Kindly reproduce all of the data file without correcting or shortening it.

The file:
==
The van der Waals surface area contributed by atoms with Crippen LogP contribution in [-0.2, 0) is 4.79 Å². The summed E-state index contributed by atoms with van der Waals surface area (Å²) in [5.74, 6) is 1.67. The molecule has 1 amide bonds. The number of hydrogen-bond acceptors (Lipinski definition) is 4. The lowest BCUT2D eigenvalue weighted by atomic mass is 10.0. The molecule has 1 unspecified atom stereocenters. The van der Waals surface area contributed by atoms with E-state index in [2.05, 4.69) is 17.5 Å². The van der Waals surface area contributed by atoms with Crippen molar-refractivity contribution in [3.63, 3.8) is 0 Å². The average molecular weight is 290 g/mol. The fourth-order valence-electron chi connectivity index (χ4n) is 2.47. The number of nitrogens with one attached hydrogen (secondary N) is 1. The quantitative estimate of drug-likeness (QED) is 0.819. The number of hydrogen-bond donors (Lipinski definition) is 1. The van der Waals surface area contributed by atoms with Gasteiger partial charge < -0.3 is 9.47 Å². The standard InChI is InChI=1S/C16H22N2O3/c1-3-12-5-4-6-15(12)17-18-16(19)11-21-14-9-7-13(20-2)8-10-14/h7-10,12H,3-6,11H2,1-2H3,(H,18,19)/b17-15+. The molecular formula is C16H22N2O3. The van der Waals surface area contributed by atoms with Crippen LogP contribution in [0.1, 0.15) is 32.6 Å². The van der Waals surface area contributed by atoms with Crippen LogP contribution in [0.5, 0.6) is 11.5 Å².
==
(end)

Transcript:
The van der Waals surface area contributed by atoms with Crippen LogP contribution in [-0.2, 0) is 4.79 Å². The summed E-state index contributed by atoms with van der Waals surface area (Å²) in [5.74, 6) is 1.67. The molecule has 1 amide bonds. The number of hydrogen-bond acceptors (Lipinski definition) is 4. The lowest BCUT2D eigenvalue weighted by atomic mass is 10.0. The molecule has 1 unspecified atom stereocenters. The van der Waals surface area contributed by atoms with E-state index in [2.05, 4.69) is 17.5 Å². The van der Waals surface area contributed by atoms with Crippen molar-refractivity contribution in [3.63, 3.8) is 0 Å². The average molecular weight is 290 g/mol. The fourth-order valence-electron chi connectivity index (χ4n) is 2.47. The number of nitrogens with one attached hydrogen (secondary N) is 1. The quantitative estimate of drug-likeness (QED) is 0.819. The number of hydrogen-bond donors (Lipinski definition) is 1. The van der Waals surface area contributed by atoms with Gasteiger partial charge < -0.3 is 9.47 Å². The standard InChI is InChI=1S/C16H22N2O3/c1-3-12-5-4-6-15(12)17-18-16(19)11-21-14-9-7-13(20-2)8-10-14/h7-10,12H,3-6,11H2,1-2H3,(H,18,19)/b17-15+. The molecular formula is C16H22N2O3. The van der Waals surface area contributed by atoms with Crippen LogP contribution in [0.1, 0.15) is 32.6 Å². The van der Waals surface area contributed by atoms with Crippen LogP contribution in [0.5, 0.6) is 11.5 Å².